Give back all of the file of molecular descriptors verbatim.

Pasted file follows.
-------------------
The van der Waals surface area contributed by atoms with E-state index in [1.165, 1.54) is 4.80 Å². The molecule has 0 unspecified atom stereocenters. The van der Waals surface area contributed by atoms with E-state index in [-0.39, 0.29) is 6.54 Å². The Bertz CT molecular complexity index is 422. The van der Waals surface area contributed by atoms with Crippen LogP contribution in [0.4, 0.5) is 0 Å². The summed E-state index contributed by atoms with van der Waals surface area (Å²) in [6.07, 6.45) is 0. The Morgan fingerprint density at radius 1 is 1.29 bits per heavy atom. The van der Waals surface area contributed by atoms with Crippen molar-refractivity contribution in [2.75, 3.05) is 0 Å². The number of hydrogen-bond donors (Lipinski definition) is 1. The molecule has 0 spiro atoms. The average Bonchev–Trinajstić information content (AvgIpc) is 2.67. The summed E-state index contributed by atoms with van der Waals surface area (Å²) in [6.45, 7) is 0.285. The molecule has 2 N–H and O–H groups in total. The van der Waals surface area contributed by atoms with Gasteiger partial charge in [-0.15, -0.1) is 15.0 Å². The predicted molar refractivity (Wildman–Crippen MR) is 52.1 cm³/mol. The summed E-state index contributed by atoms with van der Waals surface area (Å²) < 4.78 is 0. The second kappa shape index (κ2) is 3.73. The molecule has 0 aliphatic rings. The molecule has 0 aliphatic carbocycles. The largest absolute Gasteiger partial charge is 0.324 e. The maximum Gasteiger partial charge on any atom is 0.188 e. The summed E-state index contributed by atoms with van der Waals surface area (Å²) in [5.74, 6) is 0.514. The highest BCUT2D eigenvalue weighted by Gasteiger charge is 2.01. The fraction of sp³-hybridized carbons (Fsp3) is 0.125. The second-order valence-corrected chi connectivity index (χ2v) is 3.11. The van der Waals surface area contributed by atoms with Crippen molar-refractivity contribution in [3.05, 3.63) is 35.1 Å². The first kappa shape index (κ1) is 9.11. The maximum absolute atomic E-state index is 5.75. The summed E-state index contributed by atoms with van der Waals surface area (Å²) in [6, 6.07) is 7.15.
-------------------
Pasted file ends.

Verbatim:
The van der Waals surface area contributed by atoms with E-state index in [1.165, 1.54) is 4.80 Å². The molecule has 0 unspecified atom stereocenters. The van der Waals surface area contributed by atoms with E-state index in [-0.39, 0.29) is 6.54 Å². The Bertz CT molecular complexity index is 422. The van der Waals surface area contributed by atoms with Crippen LogP contribution in [0.4, 0.5) is 0 Å². The summed E-state index contributed by atoms with van der Waals surface area (Å²) in [6.07, 6.45) is 0. The Morgan fingerprint density at radius 1 is 1.29 bits per heavy atom. The van der Waals surface area contributed by atoms with Crippen molar-refractivity contribution in [2.75, 3.05) is 0 Å². The number of hydrogen-bond donors (Lipinski definition) is 1. The molecule has 0 spiro atoms. The average Bonchev–Trinajstić information content (AvgIpc) is 2.67. The summed E-state index contributed by atoms with van der Waals surface area (Å²) in [6.45, 7) is 0.285. The molecule has 2 N–H and O–H groups in total. The van der Waals surface area contributed by atoms with Gasteiger partial charge in [-0.15, -0.1) is 15.0 Å². The predicted molar refractivity (Wildman–Crippen MR) is 52.1 cm³/mol. The summed E-state index contributed by atoms with van der Waals surface area (Å²) < 4.78 is 0. The second kappa shape index (κ2) is 3.73. The molecule has 0 aliphatic rings. The molecule has 0 aliphatic carbocycles. The largest absolute Gasteiger partial charge is 0.324 e. The maximum Gasteiger partial charge on any atom is 0.188 e. The summed E-state index contributed by atoms with van der Waals surface area (Å²) in [5.74, 6) is 0.514. The highest BCUT2D eigenvalue weighted by Gasteiger charge is 2.01. The fraction of sp³-hybridized carbons (Fsp3) is 0.125. The second-order valence-corrected chi connectivity index (χ2v) is 3.11. The van der Waals surface area contributed by atoms with Crippen molar-refractivity contribution in [3.05, 3.63) is 35.1 Å². The first kappa shape index (κ1) is 9.11. The maximum absolute atomic E-state index is 5.75. The summed E-state index contributed by atoms with van der Waals surface area (Å²) in [6, 6.07) is 7.15.